Skip to comments.'Fried Egg' may be impact crater
Posted on 12/20/2009 9:37:16 AM PST by SunkenCiv
Portuguese scientists have found a depression on the Atlantic Ocean floor they think may be an impact crater.
The roughly circular, 6km-wide hollow has a broad central dome and has been dubbed the "Fried Egg" because of its distinctive shape.
It was detected to the south of the Azores Islands during a survey to map the continental shelf.
If the Fried Egg was made by a space impactor, the collision probably took place within the past 17 million years...
It lies under 2km of water about 150km from the Azores archipelago.
The depressed ring sits roughly 110m below the surrounding ocean bottom, with the circular dome-shaped central uplift 3km in diameter and with a base-to-top height of some 300m...
A volcanic origin for the Fried Egg seems unlikely because the Portuguese team has not been able to find any lava flows within the structure or on its surroundings.
Interestingly, there is another - but much smaller - feature just 3-4km to the west of the egg.
(Excerpt) Read more at news.bbc.co.uk ...
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More interesting to me is the fact that scientists say that if the Earth were struck by an object that large, it would wipe out all higher life forms. So how did the higher life forms we have survive that?
Looks like the fried egg was a straight in impact, if that ‘s what it is.
The smaller egg appears to have been impacted from the right in that picture.
Atlantis. No Doubt.
A lot of big impacts are “doublet”, caused by multiple pieces of a former whole, like the SL-9 comet impacts on Jupiter.
The Eltanin impact about 2 million years ago hit in the Southern Pacific (I think it was the Pacific) near Antarctica. The submerged crater was found during the multi-year International Geophysical Year in the 1950s, and named after the boat that carried the researchers. Subsequently the iridium signature of the impact has been identified.
Mass populations can’t. But you can find various places on the earth where a society could survive through a bad period, and just continue on.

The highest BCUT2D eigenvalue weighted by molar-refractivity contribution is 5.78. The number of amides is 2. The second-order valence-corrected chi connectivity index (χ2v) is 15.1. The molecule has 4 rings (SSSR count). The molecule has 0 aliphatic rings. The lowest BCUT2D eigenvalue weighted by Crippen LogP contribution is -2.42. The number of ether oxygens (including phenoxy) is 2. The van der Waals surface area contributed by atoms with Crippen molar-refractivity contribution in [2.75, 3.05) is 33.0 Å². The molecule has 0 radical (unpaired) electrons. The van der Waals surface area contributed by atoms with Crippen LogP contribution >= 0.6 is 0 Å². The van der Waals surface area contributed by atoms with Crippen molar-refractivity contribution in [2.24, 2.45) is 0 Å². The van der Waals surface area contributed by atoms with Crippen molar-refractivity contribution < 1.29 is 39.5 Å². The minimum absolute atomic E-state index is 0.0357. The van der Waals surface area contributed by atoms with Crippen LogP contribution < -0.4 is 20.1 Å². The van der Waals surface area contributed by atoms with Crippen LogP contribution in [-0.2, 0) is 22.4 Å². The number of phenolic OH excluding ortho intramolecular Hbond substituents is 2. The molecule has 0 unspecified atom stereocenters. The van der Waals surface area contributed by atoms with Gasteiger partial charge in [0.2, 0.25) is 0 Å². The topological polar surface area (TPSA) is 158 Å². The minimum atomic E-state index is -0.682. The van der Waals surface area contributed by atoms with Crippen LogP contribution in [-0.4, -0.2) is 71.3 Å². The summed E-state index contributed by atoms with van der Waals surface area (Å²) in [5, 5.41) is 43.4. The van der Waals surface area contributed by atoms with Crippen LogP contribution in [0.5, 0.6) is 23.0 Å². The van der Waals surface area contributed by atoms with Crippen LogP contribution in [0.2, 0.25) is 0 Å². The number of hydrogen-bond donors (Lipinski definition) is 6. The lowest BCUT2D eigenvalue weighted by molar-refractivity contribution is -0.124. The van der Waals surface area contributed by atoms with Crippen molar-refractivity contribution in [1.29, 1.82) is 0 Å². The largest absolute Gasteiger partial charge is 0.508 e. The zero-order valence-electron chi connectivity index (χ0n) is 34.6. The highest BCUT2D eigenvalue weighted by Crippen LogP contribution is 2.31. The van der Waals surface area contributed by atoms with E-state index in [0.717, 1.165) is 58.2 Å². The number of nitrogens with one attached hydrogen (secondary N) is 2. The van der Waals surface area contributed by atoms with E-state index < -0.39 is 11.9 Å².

If you had to pick a realistic threat to society...the impact threat is 99 times more realistic than climate change...yet for every dollar spent on climate change...one cent gets spent on impact and meteor studies.
It’s in the right place... :’) Shades of Otto Muck!
That's right. It is a mathematical certainty that Earth will again be hit by an asteroid/comet of such size that it will cause near-global level extinction. It's anything but a mathematical certainty that the earth is warming in any significant way do to man.
Interesting... Most of those impacts seem to be missing the central uplift of the “fried egg” (or else it is obscured by dust and debris) - perhaps due to differing substrate materials at the point of impact...
Who says they did? Think of it as a celestial reset button.
“one cent gets spent on impact and meteor studies.”
That much? I would have thought it was much smaller - like .001 cent, concidering the multi-billions spent worldwide on the Great Hoax.
“So how did the higher life forms we have survive that?
Who says they did? Think of it as a celestial reset button.”
They left before the impact and haven’t been back since -— Earth is still waiting for a higher life form to evolve/be created.
And the cities are round! Just like the theory says - here are still elephants etc under the domes.
I like mine over easy. Very cool..
the amount of energy involved. wow.
and it could happen again. 8-}
I also wonder if there is any vertical exaggeration in the original image that would make the central mounts appear more profound (not uncommon to demonstrate morphology).
A ‘’fried egg’’ crater? Sounds more like a’’ scrambled’’one:-)
It would seem that the big crater happened sometime after the smaller feature.
The real key to why the fried egg effect, is whether the area was covered in water, as it is now.
Maybe we were not the higher life form?
A little red ‘X’?
The Moon has a very small iron core(in proportion to Earth). Mars also has a small core and it seems to be solid rather then molten. I expect that might explain the difference in appearance as an impact on Earth's crust would look more like a stone dropped into water (and frozen immediately) as opposed to a bullet fired into a rock surface.
Haven’t they been hunting an impact crater in the Azores for a long time?
Thanks for posting the photos. They show very clearly what happened. Fascinating.
six kilometers is not that big... not any where as big as the 241 KM diameter of the crater left from the event that is thought to have ended the reign of the dinosaurs...
Multiple lightning strikes...
I vaguely remember seeing the flash across the sky but I might be mistaken too.........I think I was caught up in trying to light a fire with some sticks.
hope you remembered sun block.
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